Recounts and a party that doesn't understand why it lost
Back in 2000, we spent 30 days arguing about the election until V.P. Al Gore finally accepted that George W. Bush had won Florida. In other words, the election night Florida call stood, but most of Gore's supporters still think Mr. Bush stole election. That's what nasty recounts do! Results don't usually change, and bad feelings just get worse.
It won't take 30 days in 2016, but the hard feelings will continue.
Our good friend Richard Baehr believes that this is all about making Mr. Trump illegitimate, especially in the minds of liberals who just can't believe how the movie ended at 2 A.M. when Pennsylvania spoiled it. After all, some of them were apparently popping champagne on their way to the Clinton headquarters.
The real problem with recounts is that they don't change results or explain the sorry state of the Democratic Party. In short, the Democrats are on the verge of irrelevancy, unless you live in a minority district that they win without opposition.
The party is probably going to be in the minority for a while, as Amber Phillips points out in the Washington Post:
November was a tough election cycle for Senate Republicans, who were defending 24 of the 34 seats up for grabs, many in states that Obama won twice.
It will basically be the reverse in 2018. Democrats are defending 10 seats in states that Trump won, sometimes by double-digit margins. Midterms are normally kind to the party not in power, but this map shows serious head winds for Democrats.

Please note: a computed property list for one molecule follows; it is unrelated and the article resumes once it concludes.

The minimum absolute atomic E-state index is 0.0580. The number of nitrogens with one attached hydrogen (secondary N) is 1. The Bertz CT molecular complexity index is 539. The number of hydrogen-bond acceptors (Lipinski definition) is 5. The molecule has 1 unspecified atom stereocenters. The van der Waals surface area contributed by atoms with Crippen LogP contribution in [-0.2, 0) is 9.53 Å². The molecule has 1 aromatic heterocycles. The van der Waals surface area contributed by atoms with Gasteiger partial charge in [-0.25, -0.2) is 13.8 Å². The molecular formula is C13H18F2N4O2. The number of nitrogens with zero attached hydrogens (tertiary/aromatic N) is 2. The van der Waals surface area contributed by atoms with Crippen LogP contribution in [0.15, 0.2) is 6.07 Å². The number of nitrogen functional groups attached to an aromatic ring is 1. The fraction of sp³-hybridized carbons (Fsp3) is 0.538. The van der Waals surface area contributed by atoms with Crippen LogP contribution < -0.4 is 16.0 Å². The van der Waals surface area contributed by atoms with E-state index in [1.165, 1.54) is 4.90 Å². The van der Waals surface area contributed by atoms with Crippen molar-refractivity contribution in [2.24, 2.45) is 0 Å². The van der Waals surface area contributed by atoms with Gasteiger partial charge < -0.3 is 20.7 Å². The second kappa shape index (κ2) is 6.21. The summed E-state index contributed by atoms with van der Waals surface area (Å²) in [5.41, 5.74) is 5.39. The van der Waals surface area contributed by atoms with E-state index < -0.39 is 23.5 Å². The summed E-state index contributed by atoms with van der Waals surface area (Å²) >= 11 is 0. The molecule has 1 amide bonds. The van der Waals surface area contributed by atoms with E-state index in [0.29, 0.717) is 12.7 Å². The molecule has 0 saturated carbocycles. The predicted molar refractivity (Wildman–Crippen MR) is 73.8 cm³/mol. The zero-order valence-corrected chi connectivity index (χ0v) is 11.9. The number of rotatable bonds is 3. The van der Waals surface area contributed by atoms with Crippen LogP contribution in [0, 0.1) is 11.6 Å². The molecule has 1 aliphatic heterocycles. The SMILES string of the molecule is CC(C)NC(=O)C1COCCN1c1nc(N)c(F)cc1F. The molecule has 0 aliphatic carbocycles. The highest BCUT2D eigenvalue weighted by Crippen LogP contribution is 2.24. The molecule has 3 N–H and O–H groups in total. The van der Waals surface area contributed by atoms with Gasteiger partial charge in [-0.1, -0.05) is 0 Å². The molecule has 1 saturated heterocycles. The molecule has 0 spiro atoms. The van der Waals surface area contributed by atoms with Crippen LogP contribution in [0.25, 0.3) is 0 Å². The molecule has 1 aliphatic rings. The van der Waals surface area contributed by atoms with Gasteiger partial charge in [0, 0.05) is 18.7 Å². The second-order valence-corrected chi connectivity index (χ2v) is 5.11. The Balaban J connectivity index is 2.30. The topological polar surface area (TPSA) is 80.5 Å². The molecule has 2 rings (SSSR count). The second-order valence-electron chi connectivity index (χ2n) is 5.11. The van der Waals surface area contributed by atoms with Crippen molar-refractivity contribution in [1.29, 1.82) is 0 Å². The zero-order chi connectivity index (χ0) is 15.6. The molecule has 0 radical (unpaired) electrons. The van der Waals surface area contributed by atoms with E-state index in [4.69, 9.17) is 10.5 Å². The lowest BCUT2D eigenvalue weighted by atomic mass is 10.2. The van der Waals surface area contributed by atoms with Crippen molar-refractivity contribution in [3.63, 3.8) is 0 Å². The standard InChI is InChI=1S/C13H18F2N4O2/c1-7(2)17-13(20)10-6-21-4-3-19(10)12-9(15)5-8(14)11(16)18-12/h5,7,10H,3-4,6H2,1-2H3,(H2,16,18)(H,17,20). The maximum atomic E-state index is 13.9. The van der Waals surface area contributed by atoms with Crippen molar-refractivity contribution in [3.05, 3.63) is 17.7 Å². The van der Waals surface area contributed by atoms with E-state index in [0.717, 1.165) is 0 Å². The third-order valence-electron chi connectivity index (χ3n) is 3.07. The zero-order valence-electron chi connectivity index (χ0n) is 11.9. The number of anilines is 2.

Democratic Sens. Joe Manchin III (W.Va.), Joe Donnelly (Ind.), Claire McCaskill (Mo.), Heidi Heitkamp (N.D.) and Jon Tester (Mont.) are running for reelection in states that voted for Trump over Clinton by 19 points or more. (In West Virginia, Trump won by 42 points.) If these Democratic-held seats and a few others fall to Republicans in 2018, it's possible the GOP's 52-seat majority becomes a 60-seat supermajority.
At the very least, it looks likely Republicans will pick up a few seats.
More bad news for Democrats: Some political analysts think that if Republicans turn seats in red or red-leaning states, such as West Virginia, Indiana and Missouri, those seats could stay Republican for a long time. Especially if 2016's presidential election is any indication.
My colleague Philip Bump calculated there were 27 counties that had supported the Democratic candidate consistently for at least 40 years that switched to Trump in this year's election. Those counties were clustered in states such as Indiana and Michigan, where Democrats will be defending Senate seats.
We don't like writing party obituaries, because parties have many lives. After all, have we not been reading for 20 years that demographics would doom the GOP?
Nevertheless, Democrats have problems. They seem to be talking over the heads of most Americans, who don't live in San Francisco or on the East Coast.
They've focused too much on defending abortion rather saving jobs from moving overseas. They would rather fight for same-sex marriage than accept a Nativity scene during the holidays. They would rather say, "I don't want to offend anyone" than "Merry Christmas."
They are so invested in political correctness that they speak a foreign language that most Americans can't understand.
So go ahead and recount. It won't change the results.
My first advice to the Democrats is to come to terms with reality. Simply put, most Americans would rather talk about jobs than climate change.
My second bit of advice is to remember V.P. Nixon from 1960. In a mature democracy, the loser should concede and put the nation first. Of course, it starts with the candidate who must tell his or her supporters that the election is over and we have a president-elect.